History Of The Christian Church (1892) Philip Schaff

§ 42. The Papal Conflict with Frederick II Begun


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§ 42. The Papal Conflict with Frederick II Begun.

Between the death of Innocent III. and the election of Boniface VIII., a period of eighty years, sixteen popes sat on the throne, several of whom were worthy successors of the greatest of the pontiffs. The earlier half of the period, 1216–1250, was filled with the gigantic struggle between the papacy and Frederick II., emperor of Germany and king of Sicily. The latter half, 1250–1294, was marked by the establishment of peace between the papacy and empire, and the dominance of the French, or Norman, influence over the papacy.

Scarcely was Innocent in his grave when Frederick II. began to play his distinguished rôle, and to engage the papacy in its last great struggle with the empire—a desperate struggle, as it proved to be, in which the empire was at last completely humbled. The struggle kept Europe in turmoil for nearly forty years, and was waged with three popes,—Honorius III., Gregory IX., and Innocent IV., the last two, men of notable ability. During all this time Frederick was the most conspicuous figure in Christendom. The struggle was carried on not only in the usual ways of diplomacy and arms, but by written appeals to the court of European opinion.

Frederick II., the grandson of Frederick Barbarossa, was born near Ancona, 1194. His father, Henry VI., had joined Sicily to the empire by his marriage with the Norman princess Constance, through whom Frederick inherited the warm blood of the south. By preference and training, as well as birth, he was a thorough Italian. He tarried on German soil only long enough to insure his crown and to put down the rebellion of his son.233  He preferred to hold his court at Palermo, which in his letters he called "the Happy City." The Romans elected him king in 1196, and at his father’s death a year later he became king of Sicily. The mother soon followed, and by her will "the child of Apulia," as Frederick was called, a boy then in his fourth year, passed under the guardian care of Innocent III. After Otto’s star had set, he was crowned king at Frankfurt, 1212, and at Aachen, 1215. Frederick was not twenty when Innocent’s career came to an end.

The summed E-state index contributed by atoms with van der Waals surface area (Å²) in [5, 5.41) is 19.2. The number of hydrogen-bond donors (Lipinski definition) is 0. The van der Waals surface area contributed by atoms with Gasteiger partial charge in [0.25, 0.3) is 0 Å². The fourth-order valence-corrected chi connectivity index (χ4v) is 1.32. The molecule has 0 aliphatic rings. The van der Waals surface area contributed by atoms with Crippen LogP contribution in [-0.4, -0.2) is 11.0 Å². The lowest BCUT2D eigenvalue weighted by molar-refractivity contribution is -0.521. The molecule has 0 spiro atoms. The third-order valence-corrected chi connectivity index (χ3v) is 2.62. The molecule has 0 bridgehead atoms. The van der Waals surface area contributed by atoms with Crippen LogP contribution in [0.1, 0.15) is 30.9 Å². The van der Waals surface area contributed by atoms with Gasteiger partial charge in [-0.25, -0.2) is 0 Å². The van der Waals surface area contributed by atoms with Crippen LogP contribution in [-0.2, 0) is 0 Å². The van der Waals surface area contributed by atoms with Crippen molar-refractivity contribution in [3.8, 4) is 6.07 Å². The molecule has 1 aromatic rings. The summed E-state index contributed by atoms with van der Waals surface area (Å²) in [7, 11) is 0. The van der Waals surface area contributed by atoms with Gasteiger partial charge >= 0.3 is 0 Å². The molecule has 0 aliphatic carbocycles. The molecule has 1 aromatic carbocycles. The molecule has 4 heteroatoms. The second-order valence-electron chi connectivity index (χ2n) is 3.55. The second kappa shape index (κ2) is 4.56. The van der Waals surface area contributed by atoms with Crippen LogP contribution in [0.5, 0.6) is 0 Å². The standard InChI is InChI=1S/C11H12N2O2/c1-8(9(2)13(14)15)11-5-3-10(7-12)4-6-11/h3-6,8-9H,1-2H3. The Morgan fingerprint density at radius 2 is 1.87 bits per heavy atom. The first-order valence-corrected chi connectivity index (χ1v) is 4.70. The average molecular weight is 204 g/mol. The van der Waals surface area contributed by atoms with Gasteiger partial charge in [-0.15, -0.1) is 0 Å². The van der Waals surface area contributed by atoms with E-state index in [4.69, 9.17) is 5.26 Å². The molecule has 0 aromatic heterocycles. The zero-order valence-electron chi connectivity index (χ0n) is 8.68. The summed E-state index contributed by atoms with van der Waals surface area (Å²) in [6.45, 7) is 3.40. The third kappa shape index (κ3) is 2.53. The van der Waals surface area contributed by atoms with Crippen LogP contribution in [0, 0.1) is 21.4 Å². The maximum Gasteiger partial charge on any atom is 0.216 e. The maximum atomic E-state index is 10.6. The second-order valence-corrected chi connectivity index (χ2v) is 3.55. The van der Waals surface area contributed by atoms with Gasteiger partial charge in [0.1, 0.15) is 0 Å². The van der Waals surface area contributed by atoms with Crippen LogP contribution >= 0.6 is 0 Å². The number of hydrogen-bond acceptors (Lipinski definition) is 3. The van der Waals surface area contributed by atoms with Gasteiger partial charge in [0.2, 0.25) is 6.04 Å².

Honorius III., 1216–1227, was without the ambition or genius of his predecessor Innocent III. He confirmed the rules and witnessed the extraordinary growth of the two great mendicant orders of St. Francis and St. Dominic. He crowned Peter of Courtenay, emperor of Byzantium, the only Byzantine emperor to receive his crown in Rome.234  The pope’s one passion was the deliverance of Jerusalem. To accomplish this, he was forced to look to Frederick. To induce him to fulfill the vow made at his coronation, in 1215, to lead a crusade, was the main effort of his pontificate. The year 1217, the date set for the crusade to start, passed by. Honorius fixed date after date with Frederick, but the emperor had other plans and found excuses for delay. In 1220 he and his wife Constantia received the imperial crown at the hands of the pope in Rome.235  For the second time Frederick took the cross. He also seemed to give proof of piety by ratifying the privileges of the Church, announcing his determination to suppress heresy, and exempting all churches and clerics from taxation. In the meantime his son Henry had been elected king of the Romans, and by that act and the pope’s subsequent ratification the very thing was accomplished which it had been Innocent’s shrewd policy to prevent; namely, the renewal of the union of the empire and the kingdom of Sicily in one hand. Frederick was pursuing his own course, but to appease Honorius he renewed the pledge whereby Sicily was to remain a fief of the papal see.